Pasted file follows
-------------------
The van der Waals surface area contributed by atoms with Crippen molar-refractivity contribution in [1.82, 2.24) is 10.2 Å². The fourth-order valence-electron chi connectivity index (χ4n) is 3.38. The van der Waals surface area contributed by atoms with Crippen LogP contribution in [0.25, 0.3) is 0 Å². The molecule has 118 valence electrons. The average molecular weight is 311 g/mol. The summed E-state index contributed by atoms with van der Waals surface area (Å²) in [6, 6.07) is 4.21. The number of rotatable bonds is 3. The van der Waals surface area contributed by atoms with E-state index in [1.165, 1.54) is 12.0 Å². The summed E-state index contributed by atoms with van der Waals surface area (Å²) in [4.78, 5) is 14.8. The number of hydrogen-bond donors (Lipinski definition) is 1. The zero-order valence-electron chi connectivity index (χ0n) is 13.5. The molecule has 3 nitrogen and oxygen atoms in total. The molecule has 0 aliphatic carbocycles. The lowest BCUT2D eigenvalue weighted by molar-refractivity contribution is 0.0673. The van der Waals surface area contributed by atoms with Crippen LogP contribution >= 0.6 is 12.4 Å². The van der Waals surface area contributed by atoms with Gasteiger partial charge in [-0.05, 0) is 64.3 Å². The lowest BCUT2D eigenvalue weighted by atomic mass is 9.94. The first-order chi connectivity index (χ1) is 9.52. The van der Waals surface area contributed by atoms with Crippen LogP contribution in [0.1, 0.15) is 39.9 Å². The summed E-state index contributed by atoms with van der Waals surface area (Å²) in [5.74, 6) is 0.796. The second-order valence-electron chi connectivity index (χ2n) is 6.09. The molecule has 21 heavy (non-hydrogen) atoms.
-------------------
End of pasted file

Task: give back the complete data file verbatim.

The van der Waals surface area contributed by atoms with Crippen molar-refractivity contribution in [1.82, 2.24) is 10.2 Å². The fourth-order valence-electron chi connectivity index (χ4n) is 3.38. The van der Waals surface area contributed by atoms with Crippen LogP contribution in [0.25, 0.3) is 0 Å². The molecule has 118 valence electrons. The average molecular weight is 311 g/mol. The summed E-state index contributed by atoms with van der Waals surface area (Å²) in [6, 6.07) is 4.21. The number of rotatable bonds is 3. The van der Waals surface area contributed by atoms with E-state index in [1.165, 1.54) is 12.0 Å². The summed E-state index contributed by atoms with van der Waals surface area (Å²) in [4.78, 5) is 14.8. The number of hydrogen-bond donors (Lipinski definition) is 1. The zero-order valence-electron chi connectivity index (χ0n) is 13.5. The molecule has 3 nitrogen and oxygen atoms in total. The molecule has 0 aliphatic carbocycles. The lowest BCUT2D eigenvalue weighted by molar-refractivity contribution is 0.0673. The van der Waals surface area contributed by atoms with Crippen LogP contribution >= 0.6 is 12.4 Å². The van der Waals surface area contributed by atoms with Gasteiger partial charge in [-0.05, 0) is 64.3 Å². The lowest BCUT2D eigenvalue weighted by atomic mass is 9.94. The first-order chi connectivity index (χ1) is 9.52. The van der Waals surface area contributed by atoms with Crippen LogP contribution in [0.1, 0.15) is 39.9 Å². The summed E-state index contributed by atoms with van der Waals surface area (Å²) in [5.74, 6) is 0.796. The second-order valence-electron chi connectivity index (χ2n) is 6.09. The molecule has 21 heavy (non-hydrogen) atoms.